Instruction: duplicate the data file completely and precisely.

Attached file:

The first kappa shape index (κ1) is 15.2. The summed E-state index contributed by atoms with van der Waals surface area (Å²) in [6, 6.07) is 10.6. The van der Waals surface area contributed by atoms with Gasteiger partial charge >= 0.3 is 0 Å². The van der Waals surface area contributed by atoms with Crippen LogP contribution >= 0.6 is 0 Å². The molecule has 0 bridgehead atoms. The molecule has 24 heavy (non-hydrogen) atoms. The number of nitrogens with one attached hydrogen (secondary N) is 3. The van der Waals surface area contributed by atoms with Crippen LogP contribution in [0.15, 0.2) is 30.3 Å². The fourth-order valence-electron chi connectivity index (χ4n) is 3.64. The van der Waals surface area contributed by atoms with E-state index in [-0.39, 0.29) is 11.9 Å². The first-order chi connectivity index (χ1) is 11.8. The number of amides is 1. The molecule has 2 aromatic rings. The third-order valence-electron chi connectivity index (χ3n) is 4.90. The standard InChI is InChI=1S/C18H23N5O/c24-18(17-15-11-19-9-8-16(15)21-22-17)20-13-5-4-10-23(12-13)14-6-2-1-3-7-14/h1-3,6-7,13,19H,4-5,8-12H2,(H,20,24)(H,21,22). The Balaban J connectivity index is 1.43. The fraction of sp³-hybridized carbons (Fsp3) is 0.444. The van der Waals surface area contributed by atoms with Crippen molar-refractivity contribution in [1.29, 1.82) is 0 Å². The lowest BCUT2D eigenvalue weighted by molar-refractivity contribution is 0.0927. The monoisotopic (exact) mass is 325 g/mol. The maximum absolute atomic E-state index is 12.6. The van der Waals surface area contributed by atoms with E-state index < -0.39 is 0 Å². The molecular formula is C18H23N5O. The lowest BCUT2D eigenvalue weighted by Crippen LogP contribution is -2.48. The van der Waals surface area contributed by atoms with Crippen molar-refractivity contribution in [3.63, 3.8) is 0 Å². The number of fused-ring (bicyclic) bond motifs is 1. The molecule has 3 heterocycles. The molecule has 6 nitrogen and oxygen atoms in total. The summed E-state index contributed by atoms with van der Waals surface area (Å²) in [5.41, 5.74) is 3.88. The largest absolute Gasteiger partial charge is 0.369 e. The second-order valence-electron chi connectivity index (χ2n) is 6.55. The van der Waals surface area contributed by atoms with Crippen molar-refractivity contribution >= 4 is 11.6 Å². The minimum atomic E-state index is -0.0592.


The first kappa shape index (κ1) is 15.2. The summed E-state index contributed by atoms with van der Waals surface area (Å²) in [6, 6.07) is 10.6. The van der Waals surface area contributed by atoms with Gasteiger partial charge >= 0.3 is 0 Å². The van der Waals surface area contributed by atoms with Crippen LogP contribution >= 0.6 is 0 Å². The molecule has 0 bridgehead atoms. The molecule has 24 heavy (non-hydrogen) atoms. The number of nitrogens with one attached hydrogen (secondary N) is 3. The van der Waals surface area contributed by atoms with Crippen LogP contribution in [0.15, 0.2) is 30.3 Å². The fourth-order valence-electron chi connectivity index (χ4n) is 3.64. The van der Waals surface area contributed by atoms with E-state index in [-0.39, 0.29) is 11.9 Å². The first-order chi connectivity index (χ1) is 11.8. The number of amides is 1. The molecule has 2 aromatic rings. The third-order valence-electron chi connectivity index (χ3n) is 4.90. The standard InChI is InChI=1S/C18H23N5O/c24-18(17-15-11-19-9-8-16(15)21-22-17)20-13-5-4-10-23(12-13)14-6-2-1-3-7-14/h1-3,6-7,13,19H,4-5,8-12H2,(H,20,24)(H,21,22). The Balaban J connectivity index is 1.43. The fraction of sp³-hybridized carbons (Fsp3) is 0.444. The van der Waals surface area contributed by atoms with Crippen molar-refractivity contribution in [1.29, 1.82) is 0 Å². The lowest BCUT2D eigenvalue weighted by molar-refractivity contribution is 0.0927. The monoisotopic (exact) mass is 325 g/mol. The maximum absolute atomic E-state index is 12.6. The van der Waals surface area contributed by atoms with E-state index < -0.39 is 0 Å². The molecular formula is C18H23N5O. The lowest BCUT2D eigenvalue weighted by Crippen LogP contribution is -2.48. The van der Waals surface area contributed by atoms with Crippen molar-refractivity contribution in [3.63, 3.8) is 0 Å². The number of fused-ring (bicyclic) bond motifs is 1. The molecule has 3 heterocycles. The molecule has 6 nitrogen and oxygen atoms in total. The summed E-state index contributed by atoms with van der Waals surface area (Å²) in [5.41, 5.74) is 3.88. The largest absolute Gasteiger partial charge is 0.369 e. The second-order valence-electron chi connectivity index (χ2n) is 6.55. The van der Waals surface area contributed by atoms with Crippen molar-refractivity contribution >= 4 is 11.6 Å². The minimum atomic E-state index is -0.0592.